EFM continues Sundance theme of markets pushing back against digital giants Netflix and Amazon.
The undeniable influence on the industry of Netflix and Amazon for better or worse has dominated conversations in the Martin Gropius Bau and the hotel corridors and restaurants of Berlin.
The digital power players have been the talk of markets before but this time there have been signs of a push-back.
Several strong recent theatrical plays that out-manoeuvred Netflix and Amazon have heartened the independent community, whose international buyers contingent remains terrified of the threat to their eco-system.
Fox Searchlight prevailed over Netflix in a bidding war for Sundance hit The Birth Of A Nation after the producers favoured a proven theatrical and awards specialist, especially in light of the streaming giant’s ineffectual release and subsequent awards shut-out for Beasts Of No Nation.
A one-two punch in Berlin continued the theme. Miramax came in to partner with Roadside Attractions on another Park City premiere, Southside With You [pictured], while Amazon was among buyers that lost out to the retooled Focus Features on Jeff Nichols’ upcoming Loving.
Sales agents, uneasy about the threat to their long-time distribution partners, are nonetheless at the behest of their producer clients and will continue to cut deals with the new order.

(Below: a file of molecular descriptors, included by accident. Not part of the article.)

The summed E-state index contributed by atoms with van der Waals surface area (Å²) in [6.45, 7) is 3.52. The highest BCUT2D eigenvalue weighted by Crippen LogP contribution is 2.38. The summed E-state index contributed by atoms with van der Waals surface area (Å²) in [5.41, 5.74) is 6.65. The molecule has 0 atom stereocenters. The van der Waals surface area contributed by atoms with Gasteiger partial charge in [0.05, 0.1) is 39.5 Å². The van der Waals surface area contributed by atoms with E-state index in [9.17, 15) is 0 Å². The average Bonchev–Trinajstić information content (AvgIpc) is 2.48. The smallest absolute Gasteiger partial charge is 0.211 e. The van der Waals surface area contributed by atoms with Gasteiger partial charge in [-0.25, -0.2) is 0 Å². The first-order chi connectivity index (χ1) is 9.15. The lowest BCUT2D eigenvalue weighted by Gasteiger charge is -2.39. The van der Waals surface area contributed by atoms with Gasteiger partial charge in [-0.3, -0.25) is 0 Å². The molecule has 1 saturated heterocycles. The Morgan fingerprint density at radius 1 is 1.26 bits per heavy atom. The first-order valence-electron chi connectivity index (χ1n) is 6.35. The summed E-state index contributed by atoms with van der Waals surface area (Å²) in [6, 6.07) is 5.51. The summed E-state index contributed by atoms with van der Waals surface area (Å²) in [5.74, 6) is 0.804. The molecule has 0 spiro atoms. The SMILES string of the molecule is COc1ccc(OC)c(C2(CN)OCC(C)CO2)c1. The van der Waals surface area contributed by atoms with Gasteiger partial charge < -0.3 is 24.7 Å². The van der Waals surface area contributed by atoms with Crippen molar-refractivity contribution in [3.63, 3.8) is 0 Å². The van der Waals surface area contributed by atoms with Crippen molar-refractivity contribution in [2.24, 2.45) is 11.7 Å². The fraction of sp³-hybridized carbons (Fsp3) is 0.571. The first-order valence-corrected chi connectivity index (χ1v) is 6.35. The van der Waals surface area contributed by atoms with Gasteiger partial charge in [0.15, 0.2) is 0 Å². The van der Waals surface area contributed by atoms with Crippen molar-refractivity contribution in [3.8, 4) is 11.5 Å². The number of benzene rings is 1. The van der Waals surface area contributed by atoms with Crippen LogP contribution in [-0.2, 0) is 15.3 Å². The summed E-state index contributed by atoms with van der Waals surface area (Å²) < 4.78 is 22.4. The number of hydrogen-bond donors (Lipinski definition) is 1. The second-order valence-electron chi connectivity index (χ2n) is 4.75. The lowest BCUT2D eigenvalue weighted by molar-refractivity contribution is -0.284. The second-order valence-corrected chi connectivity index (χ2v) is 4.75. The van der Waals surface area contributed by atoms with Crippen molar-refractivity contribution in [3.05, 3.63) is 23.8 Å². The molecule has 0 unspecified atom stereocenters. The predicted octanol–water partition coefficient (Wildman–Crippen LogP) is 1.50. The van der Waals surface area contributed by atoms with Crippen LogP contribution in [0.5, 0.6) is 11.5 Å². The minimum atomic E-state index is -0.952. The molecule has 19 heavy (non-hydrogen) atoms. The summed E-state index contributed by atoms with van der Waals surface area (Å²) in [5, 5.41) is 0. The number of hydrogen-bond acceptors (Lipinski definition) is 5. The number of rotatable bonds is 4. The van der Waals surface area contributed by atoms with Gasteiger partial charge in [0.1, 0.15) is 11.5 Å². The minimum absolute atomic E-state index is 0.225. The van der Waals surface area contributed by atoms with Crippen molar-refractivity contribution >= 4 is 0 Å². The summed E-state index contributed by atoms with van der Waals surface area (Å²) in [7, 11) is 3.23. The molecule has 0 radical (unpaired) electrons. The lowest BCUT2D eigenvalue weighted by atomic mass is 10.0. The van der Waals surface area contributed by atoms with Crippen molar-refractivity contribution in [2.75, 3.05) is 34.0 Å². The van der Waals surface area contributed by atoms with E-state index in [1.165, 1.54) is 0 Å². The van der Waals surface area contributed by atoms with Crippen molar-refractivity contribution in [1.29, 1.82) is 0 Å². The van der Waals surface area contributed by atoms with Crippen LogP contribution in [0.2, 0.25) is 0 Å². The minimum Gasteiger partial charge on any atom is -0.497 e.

On the eve of the market, Beta Cinema licensed world rights excluding Germany and select markets to Netflix on Constantin’s Hitler satire Look Who’s Back.
Buyers also face a challenge from VOD and day-and-date models in the US, where an early non-theatrical release will devalue their international rights when the holdback period expires and the film is already available on small screens in the US.
The issue is not going away and with companies like YouTube and Hulu, which has been on a hiring spree in Los Angeles, poised to enter the fray, it is up to the independents to take destiny into their own hands.
According to one Dutch producer who called Netflix “a cancer on the industry” the streaming giant has little interest in local titles. That may be because it is cutting deals to make its own product with local producers, however it cannot spend indefinitely and savvy distributors are forging ties with content creators to stay relevant.
Besides all that, business was brisk and there was enough in the market to keep buyers ticking over until Cannes. Bloom’s Suburbicon has sold out worldwide and scored a $10m US sale to Paramount, while buyers flocked to Finecut’s Operation Chromite, Memento’s Asghar Farhadi’s Farsi-language project, and Embankment’s Submergence, among others.